In warmer months, lakes can develop a thermocline, in which the top layer of water can be 10 to 15 degrees warmer than the water 15 feet below. There’s high oxygen content just above the warm- and coldwater meeting point, and this point is often a honey hole for fishing success. If you find structure like weeds or rocks at the thermocline, the odds of finding fish are even better.
Conversely, when the mercury drops, the enzymes that digest a fish’s food work more slowly in cold water, so it can take longer for a fish to process a meal before eating again. This means longer pauses between bites. Also, subsurface ice, frazil, and anchor ice can negatively impact fish habitat.
Rosenbauer says fishing below or above the feeding temperature range can put fish in jeopardy. Scientists agree, offering data to support suggestions that anglers can negatively impact a fishery by targeting fish when temperatures are too hot or cold.
Experienced anglers can testify that locating fish when the seasons change is not always easy. Strong rainbow trout that occupied a stiff riffle in June will likely have vacated with the onset of autumn, headed to mellower feeding grounds. United States Geological Survey research shows trout are less likely to hang out in fast runs or riffles during the fall and wintertime, opting instead for slow, deep pools where they can conserve energy and find ample cover.
As a fly-fishing guide and School of Trout instructor myself, it’s my job to help anglers learn where to cast their fly for the best chance at a fish amid certain conditions, as well as what fly patterns to choose. At the School of Trout, students are taught this information in a workshop setting before taking their new skills to the Henry’s Fork River. I recall one particular school day in which all 12 participants, armed with fresh information on mayflies, caddis, and stoneflies after that morning’s entomology class, exited the TroutHunter lodge and descended together onto the river’s edge.
The crunch, crunch of frost-encrusted, seasonally spent mullein plants under our wading boots as we marched to the river made it hard to hear discussions between the participants, but I could feel their excitement at being outdoors for this lecture. It was afternoon, and the sun glinted off our fly rods, offering a false sense of balminess in the 33-degree air.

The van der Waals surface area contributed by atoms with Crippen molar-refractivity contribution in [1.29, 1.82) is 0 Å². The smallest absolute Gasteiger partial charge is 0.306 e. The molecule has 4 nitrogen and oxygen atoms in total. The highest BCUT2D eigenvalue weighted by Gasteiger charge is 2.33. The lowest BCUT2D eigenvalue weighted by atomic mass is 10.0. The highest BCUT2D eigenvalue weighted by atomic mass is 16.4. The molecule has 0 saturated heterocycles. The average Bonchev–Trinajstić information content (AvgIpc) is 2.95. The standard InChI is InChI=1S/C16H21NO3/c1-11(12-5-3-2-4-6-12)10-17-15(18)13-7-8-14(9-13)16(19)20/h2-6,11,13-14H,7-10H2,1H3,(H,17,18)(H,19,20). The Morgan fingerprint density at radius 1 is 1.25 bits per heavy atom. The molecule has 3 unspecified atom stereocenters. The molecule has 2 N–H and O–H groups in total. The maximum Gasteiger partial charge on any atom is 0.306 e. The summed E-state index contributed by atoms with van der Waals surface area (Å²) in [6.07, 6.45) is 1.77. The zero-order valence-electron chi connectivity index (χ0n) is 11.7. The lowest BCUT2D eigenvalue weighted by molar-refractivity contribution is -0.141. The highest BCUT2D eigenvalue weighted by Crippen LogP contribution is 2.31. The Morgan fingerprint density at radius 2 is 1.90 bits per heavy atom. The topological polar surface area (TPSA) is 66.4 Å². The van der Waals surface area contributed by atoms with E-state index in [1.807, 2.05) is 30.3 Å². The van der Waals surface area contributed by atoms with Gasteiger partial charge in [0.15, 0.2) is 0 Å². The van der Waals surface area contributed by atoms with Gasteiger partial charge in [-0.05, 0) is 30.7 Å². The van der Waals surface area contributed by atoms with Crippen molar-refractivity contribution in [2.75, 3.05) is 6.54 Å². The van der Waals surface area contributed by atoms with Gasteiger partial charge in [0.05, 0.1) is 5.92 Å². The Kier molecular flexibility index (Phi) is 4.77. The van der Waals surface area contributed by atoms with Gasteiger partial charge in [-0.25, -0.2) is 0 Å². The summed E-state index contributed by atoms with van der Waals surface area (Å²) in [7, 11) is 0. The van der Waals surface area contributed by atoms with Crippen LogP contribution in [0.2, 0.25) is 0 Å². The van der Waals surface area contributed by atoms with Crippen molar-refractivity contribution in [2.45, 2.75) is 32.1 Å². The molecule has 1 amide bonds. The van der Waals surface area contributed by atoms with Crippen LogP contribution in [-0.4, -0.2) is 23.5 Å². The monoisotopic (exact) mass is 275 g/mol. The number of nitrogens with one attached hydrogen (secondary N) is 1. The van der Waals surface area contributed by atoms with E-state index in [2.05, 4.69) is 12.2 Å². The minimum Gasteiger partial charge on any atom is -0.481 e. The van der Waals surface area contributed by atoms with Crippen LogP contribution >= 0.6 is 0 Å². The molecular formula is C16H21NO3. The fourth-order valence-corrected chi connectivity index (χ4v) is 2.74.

I stood in a fast current with my back angled away from the group, demonstrating different fly presentations, including drifting a dry fly, feeding line, mending, and reach casting. As I executed a drift I opined was particularly exemplary, one of the participants voiced a hearty “Ohhh wow, awesome!” driving home my none-too-humble assumption that my fly presentation was spot-on. Then, another student offered, “Hey, whoa, yeah!” Within seconds nearly all the students had joined in to oooooh and ahhhhh. And in the next second I realized that none of these expressions had anything to do with my demonstration.
The group had stopped watching me, and were watching a number of actively feeding fish, visibly flashing underwater in the gin-clear, slow pool downstream from me. “There, again!” exclaimed an excited student, pointing at the pool. My eyes followed the finger in time to see the unmistakable silvery flash of a deep rainbow trout eating nymphs. Then I saw a second fish feed. Then another.
My structured workshop on getting a good drift was overshadowed by an organic lesson on fish behavior. Students were able to see firsthand how fish that had likely occupied the aerated riffle and turbulent pocketwater in the summer now set stakes in slower, deeper pools as seasons changed. We talked about how the trout were not chasing their food or rising to it, but moving laterally only slightly to dine on caddis larvae and black stonefly nymphs. The polite group thanked me for the lesson, although I may have heard one of our Southern guests add, “Bless your heart.”